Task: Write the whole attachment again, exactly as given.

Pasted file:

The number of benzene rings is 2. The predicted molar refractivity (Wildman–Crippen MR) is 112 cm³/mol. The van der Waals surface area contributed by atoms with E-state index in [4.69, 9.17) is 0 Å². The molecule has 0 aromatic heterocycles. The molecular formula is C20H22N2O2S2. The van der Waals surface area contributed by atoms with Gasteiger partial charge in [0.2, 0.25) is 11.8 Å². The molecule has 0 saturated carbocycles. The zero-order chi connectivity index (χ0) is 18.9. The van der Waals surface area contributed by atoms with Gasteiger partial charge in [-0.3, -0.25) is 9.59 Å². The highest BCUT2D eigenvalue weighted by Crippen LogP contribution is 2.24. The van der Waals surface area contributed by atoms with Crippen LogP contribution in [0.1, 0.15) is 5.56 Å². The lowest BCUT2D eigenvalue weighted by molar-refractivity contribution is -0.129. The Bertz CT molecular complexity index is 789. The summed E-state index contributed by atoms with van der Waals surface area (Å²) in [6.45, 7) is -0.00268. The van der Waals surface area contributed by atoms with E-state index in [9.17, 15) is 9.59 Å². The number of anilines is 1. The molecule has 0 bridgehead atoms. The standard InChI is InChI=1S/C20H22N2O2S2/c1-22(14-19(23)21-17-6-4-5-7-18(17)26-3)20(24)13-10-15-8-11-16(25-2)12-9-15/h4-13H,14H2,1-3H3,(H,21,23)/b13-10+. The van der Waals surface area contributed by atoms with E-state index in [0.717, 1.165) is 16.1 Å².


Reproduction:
The number of benzene rings is 2. The predicted molar refractivity (Wildman–Crippen MR) is 112 cm³/mol. The van der Waals surface area contributed by atoms with E-state index in [4.69, 9.17) is 0 Å². The molecule has 0 aromatic heterocycles. The molecular formula is C20H22N2O2S2. The van der Waals surface area contributed by atoms with Gasteiger partial charge in [0.2, 0.25) is 11.8 Å². The molecule has 0 saturated carbocycles. The zero-order chi connectivity index (χ0) is 18.9. The van der Waals surface area contributed by atoms with Gasteiger partial charge in [-0.3, -0.25) is 9.59 Å². The highest BCUT2D eigenvalue weighted by Crippen LogP contribution is 2.24. The van der Waals surface area contributed by atoms with Crippen LogP contribution in [0.1, 0.15) is 5.56 Å². The lowest BCUT2D eigenvalue weighted by molar-refractivity contribution is -0.129. The Bertz CT molecular complexity index is 789. The summed E-state index contributed by atoms with van der Waals surface area (Å²) in [6.45, 7) is -0.00268. The van der Waals surface area contributed by atoms with E-state index in [9.17, 15) is 9.59 Å². The number of anilines is 1. The molecule has 0 bridgehead atoms. The standard InChI is InChI=1S/C20H22N2O2S2/c1-22(14-19(23)21-17-6-4-5-7-18(17)26-3)20(24)13-10-15-8-11-16(25-2)12-9-15/h4-13H,14H2,1-3H3,(H,21,23)/b13-10+. The van der Waals surface area contributed by atoms with E-state index in [0.717, 1.165) is 16.1 Å².